Low-Maintenance Apple Trees

Disease-resistant varieties cut down on the amount of spraying.

By: Marie Hofer
Cortland Apple

Cortland Apple

An older, well-known variety, 'Cortland' produces medium-sized, bright red apples with a sprightly tropical flavor that are perfect for fresh eating and cooking.

Photo by: Image courtesy of Bailey Nurseries

Image courtesy of Bailey Nurseries

Having a couple of productive, low-maintenance apple trees in the backyard — ones that yield serviceable crops without lots of spraying — sometimes seems like an impossible dream. If the apple is America's favorite fruit, it's also the favorite of several significant diseases and pests. 

Depending on the geographical region and the weather, apple trees can be beset by cedar-apple rust, powdery mildew, fire blight, bitter rot and apple scab. Among the bugs, there are codling moths, plum curculios, mites, aphids, scale and leaf rollers. 

What usually helps the gardener is choosing disease-resistant cultivars. These varieties won't prevent the bugs from coming to your trees, of course, but they'll at least offer a good shot at thwarting whichever diseases tend to plague apple trees in your area. Planting varieties like these — or others as recommended by your local extension agent (how well any given cultivar does has everything to do with region) — can drastically cut down on the amount of spraying you have to do. 

Liberty. One of the best disease-resistant cultivars, Liberty is highly resistant to apple scab and resistant to cedar apple rust and fire blight. It ranges from moderately resistant to susceptible to powdery mildew. A medium-size McIntosh-like fruit that ripens midseason; it's sweet, juicy and crisp; color is red-stripe-over-greenish-yellow. It blooms midseason, so pair with other mid- or late-blooming cultivars. USDA Zones 4 to 7. 

Enterprise. Resistant or field immune to apple scab, highly resistant to cedar apple rust and fire blight, and variably moderately resistant to susceptible to powdery mildew. The large, bright red, glossy apple has a juicy, spicy and crisp flavor; it's thick-skinned. The tree blooms in mid- to late-season and the fruit ripens late. It keeps for months under refrigeration, and its flavor improves after the first month. Pair with Goldrush, Gala and Golden Delicious. USDA Zones 5 to 7.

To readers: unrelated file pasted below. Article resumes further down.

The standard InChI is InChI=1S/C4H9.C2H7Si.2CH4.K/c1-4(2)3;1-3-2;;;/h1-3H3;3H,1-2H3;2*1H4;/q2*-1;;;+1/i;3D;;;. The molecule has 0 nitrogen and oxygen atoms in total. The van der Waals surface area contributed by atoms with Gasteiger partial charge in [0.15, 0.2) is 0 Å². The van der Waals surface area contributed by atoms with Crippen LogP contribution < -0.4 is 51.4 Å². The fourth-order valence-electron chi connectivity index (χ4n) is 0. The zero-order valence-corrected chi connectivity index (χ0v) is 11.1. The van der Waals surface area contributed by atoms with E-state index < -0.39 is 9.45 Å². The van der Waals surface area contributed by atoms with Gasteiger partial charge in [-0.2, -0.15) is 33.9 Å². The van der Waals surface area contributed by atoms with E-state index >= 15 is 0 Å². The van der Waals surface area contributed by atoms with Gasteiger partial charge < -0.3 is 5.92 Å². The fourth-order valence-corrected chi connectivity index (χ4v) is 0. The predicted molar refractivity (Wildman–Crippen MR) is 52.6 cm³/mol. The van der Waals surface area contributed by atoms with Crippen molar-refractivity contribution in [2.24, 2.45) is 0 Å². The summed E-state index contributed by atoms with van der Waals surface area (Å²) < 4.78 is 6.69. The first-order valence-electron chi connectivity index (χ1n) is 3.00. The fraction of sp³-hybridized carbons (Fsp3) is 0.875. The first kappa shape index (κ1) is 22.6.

Goldrush. This variety is field immune to apple scab, highly resistant to fire blight, and moderately resistant to powdery mildew. It's susceptible to cedar-apple rust, however, so choose another variety if you live in an area where cedar-apple rust is common. It blooms late; pair with Enterprise, Gala or Golden Delicious. The fruit is large, yellow, semi-tart, crisp and juicy. The fruit ripens late and keeps well. 

Pristine. This cultivar is field immune to apple scab, resistant to cedar apple rust, highly resistant to powdery mildew, and moderately resistant to fire blight. It blooms early; pair with Liberty, Pristine, William's Pride, Redfree or Jonafree. The large, yellow fruit is tart and crisp. Great for cooking. Ripens early. 

Redfree. Field immune to apple scab and cedar apple rust, moderately resistant to fire blight and powdery mildew, Redfree blooms in midseason. Pair with other mid- and late-blooming cultivars. The medium-sized, bright red fruit is sweet and crisp. Ripens early and keeps about one month in the refrigerator. 

Those are just a few of the great disease-resistant apples you could be planting. A couple of other points:

  • Take in some apple-testing festivals this fall and try new varieties. Consult your local extension office and regional nurseries to find out which cultivars do the best in your area.
  • Areas of the country that don't meet the normal chill requirements for most apples need low-chill cultivars like 'Anna', 'Dorsett Golden' and 'Tropic Sweet'.

So, about the bugs. These good cultural practices provide a little protection against pest attacks:

  • Give the tree the best possible location, and it will be better able to withstand stress and pest attacks. Sun and well-drained soil are essentials.
  • Remove all dead branches, using a 10 percent solution of bleach to disinfect the pruners before you move on to the next tree. If wood looks diseased, disinfect pruners after each new cut.
  • Spray horticultural oil at the first sign of green in the spring to help get rid of scale insects and limit mites and aphids.
  • Remove all dried fruit or fruit debris (either still on the branch or fallen) in the fall. Also rake leaves and remove them.
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